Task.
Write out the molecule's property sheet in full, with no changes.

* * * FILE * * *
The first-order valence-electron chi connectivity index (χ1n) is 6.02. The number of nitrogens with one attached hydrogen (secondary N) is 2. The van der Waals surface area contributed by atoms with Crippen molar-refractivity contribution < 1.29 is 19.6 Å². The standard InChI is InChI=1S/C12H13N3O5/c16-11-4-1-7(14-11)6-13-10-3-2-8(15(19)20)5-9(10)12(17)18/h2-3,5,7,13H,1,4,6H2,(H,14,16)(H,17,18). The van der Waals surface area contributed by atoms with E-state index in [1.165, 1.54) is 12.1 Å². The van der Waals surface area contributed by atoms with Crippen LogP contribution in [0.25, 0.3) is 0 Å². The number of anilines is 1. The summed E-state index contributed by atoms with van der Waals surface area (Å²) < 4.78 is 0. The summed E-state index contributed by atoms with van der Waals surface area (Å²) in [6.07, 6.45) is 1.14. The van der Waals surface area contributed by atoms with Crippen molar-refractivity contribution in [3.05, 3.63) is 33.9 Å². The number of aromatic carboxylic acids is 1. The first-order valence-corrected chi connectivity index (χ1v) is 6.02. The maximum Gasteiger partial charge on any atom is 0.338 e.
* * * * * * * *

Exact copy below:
The first-order valence-electron chi connectivity index (χ1n) is 6.02. The number of nitrogens with one attached hydrogen (secondary N) is 2. The van der Waals surface area contributed by atoms with Crippen molar-refractivity contribution < 1.29 is 19.6 Å². The standard InChI is InChI=1S/C12H13N3O5/c16-11-4-1-7(14-11)6-13-10-3-2-8(15(19)20)5-9(10)12(17)18/h2-3,5,7,13H,1,4,6H2,(H,14,16)(H,17,18). The van der Waals surface area contributed by atoms with E-state index in [1.165, 1.54) is 12.1 Å². The van der Waals surface area contributed by atoms with Crippen LogP contribution in [0.25, 0.3) is 0 Å². The number of anilines is 1. The summed E-state index contributed by atoms with van der Waals surface area (Å²) < 4.78 is 0. The summed E-state index contributed by atoms with van der Waals surface area (Å²) in [6.07, 6.45) is 1.14. The van der Waals surface area contributed by atoms with Crippen molar-refractivity contribution in [3.05, 3.63) is 33.9 Å². The number of aromatic carboxylic acids is 1. The first-order valence-corrected chi connectivity index (χ1v) is 6.02. The maximum Gasteiger partial charge on any atom is 0.338 e.